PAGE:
By Brendan O'Brien

(Reuters) - Three Chicago police officers have been stripped of their law enforcement authority for their roles in the fatal shooting this week of a young black man who was found to have died of a bullet wound to the back, authorities said on Saturday.

The three policemen shot and killed the 18-year-old on Thursday after he sideswiped a squad car and another vehicle with a stolen Jaguar he was driving as police tried to arrest him, the Chicago Police Department said in a statement.

An autopsy on the man, identified as Paul O'Neal, determined he died from a gunshot wound to the back, according to records from the Cook County medical examiner showed.

Chicago Police Superintendent Eddie Johnson reviewed the incident on Friday, then relieved two of the officers of their authority and assigned them administrative positions, pending the outcome of internal and Independent Police Review Authority investigations, the department said in a statement.

"It appears that departmental policies may have been violated by at least two of the police officers," the department said. On Saturday, following release of the autopsy report, Johnson relieved the third officer of his police powers.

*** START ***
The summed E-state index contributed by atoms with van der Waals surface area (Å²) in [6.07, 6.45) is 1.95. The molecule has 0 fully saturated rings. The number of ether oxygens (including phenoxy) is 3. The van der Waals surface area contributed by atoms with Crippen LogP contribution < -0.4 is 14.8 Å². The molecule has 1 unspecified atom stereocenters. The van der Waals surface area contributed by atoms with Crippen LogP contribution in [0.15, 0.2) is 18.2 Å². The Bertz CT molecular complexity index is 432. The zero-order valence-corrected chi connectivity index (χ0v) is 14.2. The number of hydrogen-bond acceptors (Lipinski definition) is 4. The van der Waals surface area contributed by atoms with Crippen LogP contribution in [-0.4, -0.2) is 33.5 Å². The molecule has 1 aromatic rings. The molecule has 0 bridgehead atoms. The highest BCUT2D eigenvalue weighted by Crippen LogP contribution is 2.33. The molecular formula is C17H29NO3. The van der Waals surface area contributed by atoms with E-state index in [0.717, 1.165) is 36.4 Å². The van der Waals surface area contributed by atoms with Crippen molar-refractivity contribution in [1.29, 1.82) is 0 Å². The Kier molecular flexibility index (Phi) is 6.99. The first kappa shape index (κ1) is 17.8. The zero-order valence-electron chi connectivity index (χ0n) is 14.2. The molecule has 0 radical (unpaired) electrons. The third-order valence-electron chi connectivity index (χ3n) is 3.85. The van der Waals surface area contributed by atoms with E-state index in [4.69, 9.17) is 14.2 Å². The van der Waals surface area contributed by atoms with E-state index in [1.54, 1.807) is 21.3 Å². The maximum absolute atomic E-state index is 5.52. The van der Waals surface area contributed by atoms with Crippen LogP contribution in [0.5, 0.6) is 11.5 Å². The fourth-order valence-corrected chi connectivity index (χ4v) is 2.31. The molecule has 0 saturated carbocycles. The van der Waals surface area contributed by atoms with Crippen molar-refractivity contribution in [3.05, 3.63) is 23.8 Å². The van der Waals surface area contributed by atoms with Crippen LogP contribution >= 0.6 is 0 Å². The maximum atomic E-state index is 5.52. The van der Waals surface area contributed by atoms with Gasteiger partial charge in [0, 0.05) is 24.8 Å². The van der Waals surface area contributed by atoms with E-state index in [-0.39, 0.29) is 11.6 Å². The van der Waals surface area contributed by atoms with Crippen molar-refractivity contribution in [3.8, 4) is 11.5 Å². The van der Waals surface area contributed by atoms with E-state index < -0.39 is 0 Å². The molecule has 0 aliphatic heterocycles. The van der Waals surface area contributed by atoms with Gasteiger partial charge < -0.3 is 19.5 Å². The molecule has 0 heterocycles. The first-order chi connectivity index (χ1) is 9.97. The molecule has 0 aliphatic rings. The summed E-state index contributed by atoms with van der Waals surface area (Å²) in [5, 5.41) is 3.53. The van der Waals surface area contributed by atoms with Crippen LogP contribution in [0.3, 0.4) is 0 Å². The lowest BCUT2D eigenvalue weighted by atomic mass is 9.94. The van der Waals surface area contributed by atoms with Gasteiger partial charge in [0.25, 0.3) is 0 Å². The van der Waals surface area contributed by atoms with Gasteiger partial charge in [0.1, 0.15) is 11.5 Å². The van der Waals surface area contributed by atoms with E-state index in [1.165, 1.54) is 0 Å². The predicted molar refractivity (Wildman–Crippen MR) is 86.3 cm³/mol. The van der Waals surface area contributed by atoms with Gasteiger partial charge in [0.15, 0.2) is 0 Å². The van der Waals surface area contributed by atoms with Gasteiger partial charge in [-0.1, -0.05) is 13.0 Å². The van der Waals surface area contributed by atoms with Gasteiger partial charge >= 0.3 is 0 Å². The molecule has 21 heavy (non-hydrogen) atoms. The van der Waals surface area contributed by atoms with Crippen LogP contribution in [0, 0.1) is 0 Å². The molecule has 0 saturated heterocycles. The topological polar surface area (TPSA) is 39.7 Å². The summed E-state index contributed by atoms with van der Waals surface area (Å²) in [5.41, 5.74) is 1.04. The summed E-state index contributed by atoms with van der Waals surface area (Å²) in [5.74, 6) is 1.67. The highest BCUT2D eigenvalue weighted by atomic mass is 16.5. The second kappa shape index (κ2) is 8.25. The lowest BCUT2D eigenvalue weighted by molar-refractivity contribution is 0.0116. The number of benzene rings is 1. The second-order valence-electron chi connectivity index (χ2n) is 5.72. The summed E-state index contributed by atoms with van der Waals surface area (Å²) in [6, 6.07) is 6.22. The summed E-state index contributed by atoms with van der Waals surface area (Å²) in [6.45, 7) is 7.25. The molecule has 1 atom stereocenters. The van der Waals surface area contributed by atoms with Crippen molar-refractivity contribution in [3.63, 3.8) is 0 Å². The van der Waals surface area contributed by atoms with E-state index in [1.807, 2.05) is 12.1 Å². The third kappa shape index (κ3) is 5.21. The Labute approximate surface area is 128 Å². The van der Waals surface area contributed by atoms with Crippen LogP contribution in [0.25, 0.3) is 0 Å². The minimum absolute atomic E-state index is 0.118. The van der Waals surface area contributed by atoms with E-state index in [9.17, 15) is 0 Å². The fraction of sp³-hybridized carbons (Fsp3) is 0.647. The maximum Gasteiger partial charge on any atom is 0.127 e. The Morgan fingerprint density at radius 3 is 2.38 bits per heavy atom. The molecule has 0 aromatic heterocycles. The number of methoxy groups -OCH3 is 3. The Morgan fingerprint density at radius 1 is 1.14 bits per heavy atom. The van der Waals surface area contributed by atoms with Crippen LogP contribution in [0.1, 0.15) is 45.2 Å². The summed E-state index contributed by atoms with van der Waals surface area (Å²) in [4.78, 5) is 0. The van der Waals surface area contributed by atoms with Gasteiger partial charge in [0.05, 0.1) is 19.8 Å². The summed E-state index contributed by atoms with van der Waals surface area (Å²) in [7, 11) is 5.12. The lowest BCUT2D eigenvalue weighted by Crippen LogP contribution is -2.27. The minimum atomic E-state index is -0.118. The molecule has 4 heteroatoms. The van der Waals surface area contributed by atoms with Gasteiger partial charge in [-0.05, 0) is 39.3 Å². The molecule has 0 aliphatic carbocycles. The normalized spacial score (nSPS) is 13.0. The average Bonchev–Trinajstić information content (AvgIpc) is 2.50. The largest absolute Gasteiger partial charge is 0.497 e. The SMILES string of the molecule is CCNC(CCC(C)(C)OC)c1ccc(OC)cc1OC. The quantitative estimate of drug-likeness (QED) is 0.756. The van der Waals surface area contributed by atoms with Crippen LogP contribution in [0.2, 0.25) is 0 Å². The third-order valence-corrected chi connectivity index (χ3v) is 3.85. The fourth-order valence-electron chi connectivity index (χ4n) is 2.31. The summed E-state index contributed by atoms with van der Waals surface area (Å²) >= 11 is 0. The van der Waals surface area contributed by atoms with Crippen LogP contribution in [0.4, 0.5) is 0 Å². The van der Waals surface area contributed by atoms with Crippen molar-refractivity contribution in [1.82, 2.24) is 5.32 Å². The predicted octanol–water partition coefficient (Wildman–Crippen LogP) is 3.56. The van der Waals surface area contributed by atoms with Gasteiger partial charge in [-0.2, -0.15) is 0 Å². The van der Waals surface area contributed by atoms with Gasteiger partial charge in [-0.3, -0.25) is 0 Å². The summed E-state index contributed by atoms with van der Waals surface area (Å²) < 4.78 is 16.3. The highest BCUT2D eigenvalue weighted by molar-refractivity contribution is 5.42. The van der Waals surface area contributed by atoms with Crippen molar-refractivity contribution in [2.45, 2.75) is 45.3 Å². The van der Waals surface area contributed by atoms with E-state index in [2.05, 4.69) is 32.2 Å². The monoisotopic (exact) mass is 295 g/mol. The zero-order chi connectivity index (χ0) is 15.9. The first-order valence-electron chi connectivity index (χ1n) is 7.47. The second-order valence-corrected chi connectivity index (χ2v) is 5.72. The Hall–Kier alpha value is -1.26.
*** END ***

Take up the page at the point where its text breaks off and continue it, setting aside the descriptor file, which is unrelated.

The swift actions, which go beyond mere suspensions from active police duty, appeared aimed at showing the chief's determination to swiftly address an apparent unjustified use of deadly force.

It came amid a flurry of high-profile deaths of unarmed black men at the hands of police in recent years that have raised tensions between minority communities and law enforcement as well as renewed a debate about racial discrimination in the U.S. criminal justice system.

Chicago police have come under criticism for some of those incidents, including the October 2014 slaying of Laquan McDonald, 17, who was shot 16 times by an officer.

Last week, the Independent Police Review Authority (IRPA) ruled that Chicago police used unjustified force last year when they shot and wounded a black suspect in an alleged drug transaction who drove off in his car when officers tried to stop him.

Three days after that incident, the department revised its deadly force policy, barring officers from shooting at moving vehicles if no other weapons were being used against police.

It remained unclear if a weapon was recovered at the scene of the incident on Thursday.

In July, IPRA released data showing a decline in Chicago police shootings while the use of electric stun guns, or Tasers, was up, suggesting training in non-lethal force was beginning to take hold in the department, which faces a federal investigation over its use of force and complaints of racial profiling.

(Reporting by Brendan O'Brien in Milwaukee and Steve Gorman in Los Angeles, editing by Larry King and Himani Sarkar)